[bl]W[/bl]ords I hate to hear: I’m bored.
We live in a time and place where children have more toys and games and things to watch on TV than ever before. And they’re bored? And don’t you dare speak these words when I’m stepping over a pile of laundry to get to the oven to see if dinner is ready. There are many days I wish I was bored!
My children should know better. They’ve lived in a place where children make toys out of wire clothes hangers and bottle caps. They make soccer balls out of bags and ropes or banana leaves. My children have seen what it’s like to have little. They’ve seen the creativity and resourcefulness of people who make the best out of what they have.
So when those words were spoken in my house today, it didn’t go over well.
I have given my children so much. Too much? Is that the problem? They don’t have to be creative because they’ve been given so much?
We’re not even a family who has a lot of toys. Dolls, dress up clothes, trains, Legos, Nerf weaponry, play kitchen, books, crafts, movies, computer – its plenty, and for a family with five children, this adds up. But we don’t have television and we avoid the heavily marketed toys that don’t leave much room for make-believe and creativity.
But still, it seems too much. And just like it is for me, provisions keep my children from really seeing. From really experiencing. From really working.
And even though I’m selective, the activities I place before them aren’t really satisfying. Maybe it’s not that my children are bored, but that they’re hungry for more. More meaningful activities. More me. More Dad. More family interaction that leads to full hearts. More serving others, less serving self.
We open up Charlotte’s Web this morning. Even some pig gets bored.
There’s never anything to do around here. When I’m out here, there’s no place to go but in. When I’m indoors, there’s no place to go but out in the yard.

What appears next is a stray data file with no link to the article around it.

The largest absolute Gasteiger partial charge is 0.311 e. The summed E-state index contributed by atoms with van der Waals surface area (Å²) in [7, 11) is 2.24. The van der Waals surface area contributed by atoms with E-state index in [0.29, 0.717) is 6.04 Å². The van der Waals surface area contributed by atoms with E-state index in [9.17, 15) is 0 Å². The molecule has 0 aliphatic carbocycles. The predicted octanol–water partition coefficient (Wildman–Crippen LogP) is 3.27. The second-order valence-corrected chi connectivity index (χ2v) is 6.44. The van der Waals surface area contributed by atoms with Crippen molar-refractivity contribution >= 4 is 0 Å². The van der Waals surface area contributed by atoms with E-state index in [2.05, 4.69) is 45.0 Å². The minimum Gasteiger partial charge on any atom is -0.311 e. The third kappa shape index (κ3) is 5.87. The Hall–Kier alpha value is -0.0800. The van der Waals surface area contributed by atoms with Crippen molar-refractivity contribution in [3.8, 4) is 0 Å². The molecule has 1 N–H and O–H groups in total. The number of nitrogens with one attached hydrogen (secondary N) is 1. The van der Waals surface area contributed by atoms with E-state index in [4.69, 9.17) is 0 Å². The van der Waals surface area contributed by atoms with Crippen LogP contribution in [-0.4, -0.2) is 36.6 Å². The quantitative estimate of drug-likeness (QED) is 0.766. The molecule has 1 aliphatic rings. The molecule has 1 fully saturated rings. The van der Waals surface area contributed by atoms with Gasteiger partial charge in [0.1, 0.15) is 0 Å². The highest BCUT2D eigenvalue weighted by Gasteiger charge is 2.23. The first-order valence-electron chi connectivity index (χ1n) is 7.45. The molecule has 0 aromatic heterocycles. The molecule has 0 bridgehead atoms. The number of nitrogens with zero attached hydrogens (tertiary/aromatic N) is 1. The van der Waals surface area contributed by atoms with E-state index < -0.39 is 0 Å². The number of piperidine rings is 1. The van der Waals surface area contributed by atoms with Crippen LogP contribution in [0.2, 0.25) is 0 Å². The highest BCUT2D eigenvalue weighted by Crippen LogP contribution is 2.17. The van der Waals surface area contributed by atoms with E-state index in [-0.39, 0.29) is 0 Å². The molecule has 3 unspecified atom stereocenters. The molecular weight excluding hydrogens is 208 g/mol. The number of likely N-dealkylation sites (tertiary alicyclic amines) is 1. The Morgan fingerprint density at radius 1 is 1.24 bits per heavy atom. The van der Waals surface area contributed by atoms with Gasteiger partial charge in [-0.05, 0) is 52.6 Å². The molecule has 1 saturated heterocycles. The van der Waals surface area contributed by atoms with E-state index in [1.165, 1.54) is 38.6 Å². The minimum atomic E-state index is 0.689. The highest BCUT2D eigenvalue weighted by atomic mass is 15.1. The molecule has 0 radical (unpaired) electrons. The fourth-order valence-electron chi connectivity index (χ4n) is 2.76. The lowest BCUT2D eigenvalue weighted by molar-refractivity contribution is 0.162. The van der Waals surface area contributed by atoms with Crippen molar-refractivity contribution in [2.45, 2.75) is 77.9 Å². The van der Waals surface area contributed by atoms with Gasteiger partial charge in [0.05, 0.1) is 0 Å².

Goose lets Wilbur in on a secret. There’s a loose board that leads to freedom.
Where do you think I’d better go? Wilbur asks her.
Anywhere you like, anywhere you like. Go down through the orchard, root up the sod! Go down through the garden, dig up the radishes! Root up everything! Eat grass! Look for corn! Look for oats! Run all over! Skip and dance, jump and prance! Go down through the orchard and stroll in the woods! The world is a wonderful place when you’re young.
We are all struck at the similarity of the situation. Connor says, You’re like Goose, Mom.
We keep reading and Mrs. Zuckerman sees Wilbur’s escape and cries for her husband. Together they put an end to the adventure and lure Wilbur back to captivity.
And suddenly, I wonder if I’m really Mrs. Zuckerman, not Goose. Do I really encourage freedom in my children? Or do my values of safety and “doing things right” keep them from freely exploring? From trying things that might seem above their age level. From allowing them to participate in real work. From letting them find loose boards that let them escape the safety of my arms and watchful eye.
Maybe that’s why I put Legos in front of them. Indeed they are creative, but they are also safe. Maybe that’s why I invest in indoor activities more than outdoor adventures. It keeps them close.
And like the Zuckermans, I know I can give my children warm slop and lure them back to the safe place I have created for them. And there’s nothing really wrong with this. Wilbur even admits he felt safe when the board was nailed down.
I’m really too young to go out into the world alone.
And my children are too. I think that’s why they wish I would join them. That’s why they want me to put down the wooden spoon, walk way from the pile of laundry, and skip checking my email so I can play and dig and explore with them.
Admittedly, I’m not a great outdoor mom. I’m much better at reading them stories and including them in my baking and cooking.
But I want to be an environment of grace for these full of life, full of adventure children.
I hope I can learn how to encourage them to find a loose board, maybe even loosen it for them, maybe even climb through with them.